ROD SERLING, FROM WWII PARATROOPER TO THE TWILIGHT ZONE:

Before Rod Serling appeared on television sets across America for his hit show, “The Twilight Zone”, he was a US Army paratrooper fighting for his life in the jungles of the Pacific.

Rodman Edward Serling was born in Syracuse, New York in 1924 to a Jewish family. His father worked as a secretary and amateur inventor before settling down as a grocer, while his mother was a homemaker. At a young age, Rod began putting on plays in the family home, sometimes alone and sometimes with kids from the neighborhood. He was the class clown in school and was active on the debate team and in sports.



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Serling with his father in 1944

A social activist, Serling wrote for the school newspaper and encouraged his classmates to support the War. Serling wanted to join the military before graduation but his civics class teacher, Gus Youngstrom told him to graduate first saying “war is a temporary thing. It ends. An education doesn’t. Without your degree, where will you be after the war”?  Serling waited until the morning after his graduation before enlisting. He volunteered for the parachute infantry where he could get into the fight he had supported with words for so long.

Rod Serling trained at Camp Toccoa, Georgia and was assigned to the 511th Parachute Infantry Regiment of the 11th Airborne Division. In the army, he took up boxing and tried for the Golden Gloves but did not have much success. Although Serling wanted to fight Hitler in Europe, the 11th Airborne Division was sent to the Pacific to battle the Japanese. He arrived with his division in New Guinea before it entered combat in the Philippines in November 1944.

Always talkative and a jokester, Serling was eventually transferred to the Demolition Platoon of the 511th which was known for its high casualty rate. According to the leader of his squad, Sgt. Frank Lewis, Serling “screwed up somewhere along the line. Apparently he got on someone’s nerves.”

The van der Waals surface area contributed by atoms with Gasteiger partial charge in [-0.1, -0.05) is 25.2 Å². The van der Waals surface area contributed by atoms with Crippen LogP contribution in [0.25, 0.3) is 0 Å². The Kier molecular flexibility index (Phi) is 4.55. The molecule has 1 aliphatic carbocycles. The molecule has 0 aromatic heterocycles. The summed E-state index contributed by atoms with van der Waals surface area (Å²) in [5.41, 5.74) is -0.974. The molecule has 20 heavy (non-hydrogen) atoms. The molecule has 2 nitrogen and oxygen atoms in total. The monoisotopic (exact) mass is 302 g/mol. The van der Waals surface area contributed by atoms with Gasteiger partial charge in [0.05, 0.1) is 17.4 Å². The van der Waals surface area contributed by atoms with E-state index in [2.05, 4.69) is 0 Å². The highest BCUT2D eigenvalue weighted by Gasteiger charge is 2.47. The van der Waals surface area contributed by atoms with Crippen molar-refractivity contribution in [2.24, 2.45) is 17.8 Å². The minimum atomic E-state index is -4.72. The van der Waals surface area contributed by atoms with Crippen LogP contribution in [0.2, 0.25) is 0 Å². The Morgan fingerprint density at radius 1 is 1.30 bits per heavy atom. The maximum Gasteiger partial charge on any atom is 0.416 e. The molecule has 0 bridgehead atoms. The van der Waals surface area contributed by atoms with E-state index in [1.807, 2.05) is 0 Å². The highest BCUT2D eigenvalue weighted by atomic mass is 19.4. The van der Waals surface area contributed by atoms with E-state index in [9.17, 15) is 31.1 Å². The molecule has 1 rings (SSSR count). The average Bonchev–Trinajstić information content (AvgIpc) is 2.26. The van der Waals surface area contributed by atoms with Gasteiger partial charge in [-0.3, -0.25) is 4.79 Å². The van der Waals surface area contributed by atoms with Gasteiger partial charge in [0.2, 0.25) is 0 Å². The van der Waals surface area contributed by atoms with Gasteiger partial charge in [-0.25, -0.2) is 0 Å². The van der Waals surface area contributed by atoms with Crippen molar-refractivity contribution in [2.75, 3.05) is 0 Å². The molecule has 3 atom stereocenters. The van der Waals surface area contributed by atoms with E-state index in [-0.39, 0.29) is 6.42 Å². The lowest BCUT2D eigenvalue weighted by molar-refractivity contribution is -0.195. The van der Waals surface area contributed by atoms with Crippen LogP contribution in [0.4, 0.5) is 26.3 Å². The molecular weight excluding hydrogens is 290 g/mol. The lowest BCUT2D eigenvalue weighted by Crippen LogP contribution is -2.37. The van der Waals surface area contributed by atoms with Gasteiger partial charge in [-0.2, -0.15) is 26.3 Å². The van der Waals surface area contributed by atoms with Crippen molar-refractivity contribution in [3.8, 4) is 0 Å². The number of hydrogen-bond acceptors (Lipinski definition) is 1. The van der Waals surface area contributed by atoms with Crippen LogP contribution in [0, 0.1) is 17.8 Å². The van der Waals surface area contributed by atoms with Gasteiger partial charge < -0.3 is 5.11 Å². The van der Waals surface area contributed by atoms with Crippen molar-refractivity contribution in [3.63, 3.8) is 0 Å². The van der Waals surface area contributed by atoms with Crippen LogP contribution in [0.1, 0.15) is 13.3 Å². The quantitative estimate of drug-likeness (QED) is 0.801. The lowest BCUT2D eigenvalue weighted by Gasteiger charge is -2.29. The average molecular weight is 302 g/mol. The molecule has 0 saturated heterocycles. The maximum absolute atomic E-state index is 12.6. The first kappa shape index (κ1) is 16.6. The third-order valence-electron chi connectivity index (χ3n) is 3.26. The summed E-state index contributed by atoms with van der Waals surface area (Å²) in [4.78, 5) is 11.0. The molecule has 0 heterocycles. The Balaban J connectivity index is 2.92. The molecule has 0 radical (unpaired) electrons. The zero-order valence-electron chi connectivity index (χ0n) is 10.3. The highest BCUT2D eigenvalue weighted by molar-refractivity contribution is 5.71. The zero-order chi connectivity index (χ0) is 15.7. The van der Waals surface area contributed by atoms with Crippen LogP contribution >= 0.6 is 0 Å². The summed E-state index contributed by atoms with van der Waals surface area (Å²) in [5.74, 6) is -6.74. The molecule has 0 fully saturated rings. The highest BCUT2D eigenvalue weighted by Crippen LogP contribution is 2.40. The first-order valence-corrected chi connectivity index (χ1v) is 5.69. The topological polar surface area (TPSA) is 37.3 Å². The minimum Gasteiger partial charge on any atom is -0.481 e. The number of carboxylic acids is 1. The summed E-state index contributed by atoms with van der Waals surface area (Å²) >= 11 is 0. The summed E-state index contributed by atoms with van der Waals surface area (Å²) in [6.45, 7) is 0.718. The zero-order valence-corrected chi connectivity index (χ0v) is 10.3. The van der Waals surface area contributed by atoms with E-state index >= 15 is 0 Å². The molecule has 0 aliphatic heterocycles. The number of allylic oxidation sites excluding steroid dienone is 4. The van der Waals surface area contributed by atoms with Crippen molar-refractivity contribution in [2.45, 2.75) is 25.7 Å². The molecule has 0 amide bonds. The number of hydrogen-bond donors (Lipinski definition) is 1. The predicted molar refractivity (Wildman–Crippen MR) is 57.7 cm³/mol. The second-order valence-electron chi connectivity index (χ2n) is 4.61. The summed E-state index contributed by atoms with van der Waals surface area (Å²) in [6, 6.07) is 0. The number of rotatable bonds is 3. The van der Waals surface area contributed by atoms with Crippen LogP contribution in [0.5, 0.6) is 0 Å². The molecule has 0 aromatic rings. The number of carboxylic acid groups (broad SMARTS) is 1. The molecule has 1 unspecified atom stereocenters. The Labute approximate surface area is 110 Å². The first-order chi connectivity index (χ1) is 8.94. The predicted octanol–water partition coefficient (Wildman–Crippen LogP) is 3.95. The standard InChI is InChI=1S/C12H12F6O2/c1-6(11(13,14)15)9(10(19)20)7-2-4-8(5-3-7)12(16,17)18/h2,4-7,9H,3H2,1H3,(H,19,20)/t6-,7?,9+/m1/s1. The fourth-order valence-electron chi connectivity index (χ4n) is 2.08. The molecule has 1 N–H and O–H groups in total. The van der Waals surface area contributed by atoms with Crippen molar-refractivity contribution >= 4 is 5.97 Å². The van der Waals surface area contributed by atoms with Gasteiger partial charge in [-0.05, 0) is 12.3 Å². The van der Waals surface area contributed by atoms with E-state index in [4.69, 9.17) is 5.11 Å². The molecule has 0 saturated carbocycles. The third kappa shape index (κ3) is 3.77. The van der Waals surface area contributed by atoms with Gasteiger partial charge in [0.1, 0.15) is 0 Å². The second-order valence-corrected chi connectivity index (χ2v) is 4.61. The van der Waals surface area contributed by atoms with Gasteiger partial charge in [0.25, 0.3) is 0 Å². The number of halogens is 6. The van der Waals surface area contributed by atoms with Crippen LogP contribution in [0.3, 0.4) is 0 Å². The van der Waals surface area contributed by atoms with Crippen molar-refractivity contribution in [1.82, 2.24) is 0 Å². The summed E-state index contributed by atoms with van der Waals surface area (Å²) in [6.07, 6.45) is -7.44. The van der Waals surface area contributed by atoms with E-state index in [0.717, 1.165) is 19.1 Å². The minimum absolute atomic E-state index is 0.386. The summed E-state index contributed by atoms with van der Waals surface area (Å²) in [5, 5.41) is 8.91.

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Rod Serling with fellow paratroopers. Serling is sitting in the front row

Serling saw action on Leyte and made a combat jump on Tagaytay Ridge. He was wounded twice in combat including a wound to a knee cap which caused him trouble for the rest of his life. Serling’s combat experience during WWII had a great effect on him. He later claimed that one reason he turned to writing was to get the bitterness and loose ends of what he had seen off his chest.

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Rod Serling in 1959

After returning from WWII and rehabilitating from his physical wounds, Rod Serling went to college. He worked in radio and theater on his school campus and tested parachutes for the US Army Air Force. He began writing freelance and submitted scripts both for radio and television before gaining fame for the series “The Twilight Zone”.

Serling’s experiences in World War Two often came up in the TV series as airplanes, boxing and military life were frequent parts of his stories. Some of his episodes were even set in the Philippines. One of Serling’s reoccurring themes was the suddenness and unpredictability of death. This came from an experience Serling had on Leyte when a fellow Jewish paratrooper named Melvin Levy was giving a comic monologue for the platoon under some palm trees when a food crate dropped from above landing on Levy, killing him. The incident shook Serling, who held the funeral for Levy and placed the Jewish Star of David over his grave.

Rod Serling rose to great fame after the war as a writer and television personality, but he never forgot his time fighting in the Pacific facing death every day, when he was in a young man in the twilight zone of war.

Pictures: Carol Serling

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2 thoughts on “ROD SERLING, FROM WWII PARATROOPER TO THE TWILIGHT ZONE

  • Very interesting. The Twilight Zone was probably my favorite TV show as a kid. I later joined the Marines, serving in Vietnam as a rifleman until wounded three times in one day. After the war, after years of living in a fog, I became a freelance writer of articles to magazines. My first book was a memoir of my time in Vietnam. I then turned to fiction. I often wonder if, like Serling, I write to get the wartime memories off my chest.

    1. admin says:

      Thanks for sharing your story. I suppose people write for many reasons but it is a way to express yourself in ways you cannot always communicate otherwise. I am glad you found an outlet for your memories. Thank you for your thoughtful post and for your service.

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